Corning Gorilla Glass - definition
Gorilla Glass is the registered trademark for a toughened glass, manufactured by U.S. glassmaker Corning, Inc.
It became highly popular as a cover glass for portable electronic devices such as high-end mobile phones.
The manufacturer claims that Gorilla Glass offers high scratch resistance and incredible hardness, which allows the use of thinner glass panels on devices, without the inherent fragility, which traditionally comes with thinner thickness.
The invention for manufacturing this sort of protective glass had supposedly been gathering dust for quite some years in Corning's warehouse, until Steve Jobs, Apple's CEO back then, commissioned Corning to develop a new scratch proof display cover glass for the first iPhone.
The rise of touchscreen phones popularity since then has turned the manufacturing of Gorilla Glass into a lucrative business niche for Corning.
In 2012, Corning introduced a second generation of the material, called "Gorilla Glass 2" and devices using it started shipping in the first half the same year. According to the manufacturer, the advantages of the second generation include even thinner construction, higher transparency to light and allows for even better touch sensitivity.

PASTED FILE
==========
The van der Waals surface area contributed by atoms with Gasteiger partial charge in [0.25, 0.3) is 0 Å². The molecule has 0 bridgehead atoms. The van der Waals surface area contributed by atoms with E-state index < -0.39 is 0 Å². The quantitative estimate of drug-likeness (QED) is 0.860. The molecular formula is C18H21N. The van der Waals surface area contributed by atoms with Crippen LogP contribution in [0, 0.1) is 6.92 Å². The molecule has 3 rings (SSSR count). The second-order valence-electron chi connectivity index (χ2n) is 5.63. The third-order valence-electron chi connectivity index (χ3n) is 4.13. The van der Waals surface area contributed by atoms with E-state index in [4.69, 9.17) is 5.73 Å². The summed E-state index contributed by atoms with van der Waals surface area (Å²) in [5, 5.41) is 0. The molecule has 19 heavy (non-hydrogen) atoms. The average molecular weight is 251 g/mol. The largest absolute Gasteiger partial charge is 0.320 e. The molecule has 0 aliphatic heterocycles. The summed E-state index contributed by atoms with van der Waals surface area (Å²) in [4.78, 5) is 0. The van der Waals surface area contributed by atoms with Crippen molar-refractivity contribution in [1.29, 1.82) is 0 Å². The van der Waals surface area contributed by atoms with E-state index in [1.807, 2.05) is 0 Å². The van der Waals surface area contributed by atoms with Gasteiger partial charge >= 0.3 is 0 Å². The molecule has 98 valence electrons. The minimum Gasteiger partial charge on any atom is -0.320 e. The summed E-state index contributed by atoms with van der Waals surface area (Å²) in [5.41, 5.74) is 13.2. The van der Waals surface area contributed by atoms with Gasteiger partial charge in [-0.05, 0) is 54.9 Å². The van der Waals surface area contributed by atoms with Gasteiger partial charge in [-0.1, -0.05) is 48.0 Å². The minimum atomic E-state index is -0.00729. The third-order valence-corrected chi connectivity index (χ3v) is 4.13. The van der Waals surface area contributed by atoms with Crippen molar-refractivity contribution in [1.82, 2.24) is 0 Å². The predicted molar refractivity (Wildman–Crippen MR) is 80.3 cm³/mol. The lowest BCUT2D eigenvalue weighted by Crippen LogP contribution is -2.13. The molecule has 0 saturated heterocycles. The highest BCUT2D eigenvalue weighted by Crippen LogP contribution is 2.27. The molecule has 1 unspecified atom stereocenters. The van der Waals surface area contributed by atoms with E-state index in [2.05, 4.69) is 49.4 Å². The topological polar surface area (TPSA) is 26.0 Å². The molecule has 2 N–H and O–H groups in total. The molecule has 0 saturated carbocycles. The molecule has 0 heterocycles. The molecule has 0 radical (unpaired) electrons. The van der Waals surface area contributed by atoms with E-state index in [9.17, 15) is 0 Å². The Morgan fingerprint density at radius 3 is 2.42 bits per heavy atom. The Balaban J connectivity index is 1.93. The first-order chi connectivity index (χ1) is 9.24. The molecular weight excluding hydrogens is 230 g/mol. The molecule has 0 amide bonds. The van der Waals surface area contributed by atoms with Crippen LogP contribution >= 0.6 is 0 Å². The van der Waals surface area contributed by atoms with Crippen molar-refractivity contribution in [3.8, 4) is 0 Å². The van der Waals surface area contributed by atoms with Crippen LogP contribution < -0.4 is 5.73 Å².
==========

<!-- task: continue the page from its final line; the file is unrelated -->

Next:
Gorilla Glass 3 was announced in 2013 and the popular Samsung Galaxy S4 (released in the first half of the year) is announced as the first phone to feature it.
The new generation is marketed as having Native Damage Resistance™. Marketing talk aside, the new glass reportedly provides enhanced scratch resistance, reduced scratch visibility, and better retained strength once a scratch occurs. According to the manufacturer, the Gorilla Glass 3 is stronger, and is 3x more scratch-resistant than Gorilla Glass 2. Plus some 40% less scratches are visible once they occur.